You can only throw one shot at a time. You can’t play your best if you are constantly thinking ahead to the final number – especially if thinking ahead makes you feel like you are already falling behind some self-imposed pace. If you are favored, then take care of your business and focus on what you can control. Often, the difference between good players and weaker ones is not the quality of their best shots but the consistency with which they play. Even bad players can throw good shots; playing well is about how often you can throw them. I made an 80-foot putt last week in league but I’m not Ricky Wysocki.
Also, the crucial factor in golf is not always how great your good shots are. The more important question is: how bad are your misses? The bad throws of good players are usually still in bounds; missed putts result in tap-ins instead of three-putts. Great scores often rest on saving pars from bad spots and being able to fight for bogeys when you are looking at triples. There are lots of 890 players that are three bad holes a round from being 960. Be prepared to battle through a bad stretch and, most importantly, trust your skills.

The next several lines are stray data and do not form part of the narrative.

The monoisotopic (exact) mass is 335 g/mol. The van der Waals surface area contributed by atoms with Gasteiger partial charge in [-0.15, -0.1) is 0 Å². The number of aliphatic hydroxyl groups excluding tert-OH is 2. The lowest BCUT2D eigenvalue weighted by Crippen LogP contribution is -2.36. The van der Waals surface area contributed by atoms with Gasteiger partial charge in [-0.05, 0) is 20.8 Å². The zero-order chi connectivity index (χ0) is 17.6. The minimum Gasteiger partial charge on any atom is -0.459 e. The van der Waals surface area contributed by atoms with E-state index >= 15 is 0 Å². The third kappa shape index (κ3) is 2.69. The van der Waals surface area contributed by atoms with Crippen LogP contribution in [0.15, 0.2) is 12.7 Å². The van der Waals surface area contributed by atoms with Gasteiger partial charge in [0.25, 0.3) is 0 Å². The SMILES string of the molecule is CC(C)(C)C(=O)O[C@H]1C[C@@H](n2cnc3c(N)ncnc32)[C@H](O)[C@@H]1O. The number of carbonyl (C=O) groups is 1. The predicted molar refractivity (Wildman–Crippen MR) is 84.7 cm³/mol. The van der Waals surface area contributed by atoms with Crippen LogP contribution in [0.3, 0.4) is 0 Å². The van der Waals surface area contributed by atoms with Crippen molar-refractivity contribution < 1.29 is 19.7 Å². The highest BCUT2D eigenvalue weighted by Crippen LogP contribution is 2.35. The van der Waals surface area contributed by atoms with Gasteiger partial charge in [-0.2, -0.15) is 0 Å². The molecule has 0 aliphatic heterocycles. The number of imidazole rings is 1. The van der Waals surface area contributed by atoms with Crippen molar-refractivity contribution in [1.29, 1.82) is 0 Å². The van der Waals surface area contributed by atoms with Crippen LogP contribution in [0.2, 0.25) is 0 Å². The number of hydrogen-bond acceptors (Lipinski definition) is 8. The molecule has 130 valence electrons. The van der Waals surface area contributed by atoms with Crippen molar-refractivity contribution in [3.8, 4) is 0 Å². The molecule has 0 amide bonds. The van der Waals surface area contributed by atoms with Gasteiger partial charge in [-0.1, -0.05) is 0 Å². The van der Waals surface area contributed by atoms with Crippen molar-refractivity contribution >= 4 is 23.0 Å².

Every player can throw great shots and come out of the gate hot or you may be three shots down after four holes. But, like the odds in a casino, the advantages of being a stronger player usually accumulate over time. This is why better golfers tend to rise to the top when tournaments have more rounds (and why the world championships used to be 9 rounds long – followed by a final 9!). Don’t panic if you aren’t dominating from the first hole, it sometimes takes time for the leverage of being a better golfer to reveal itself.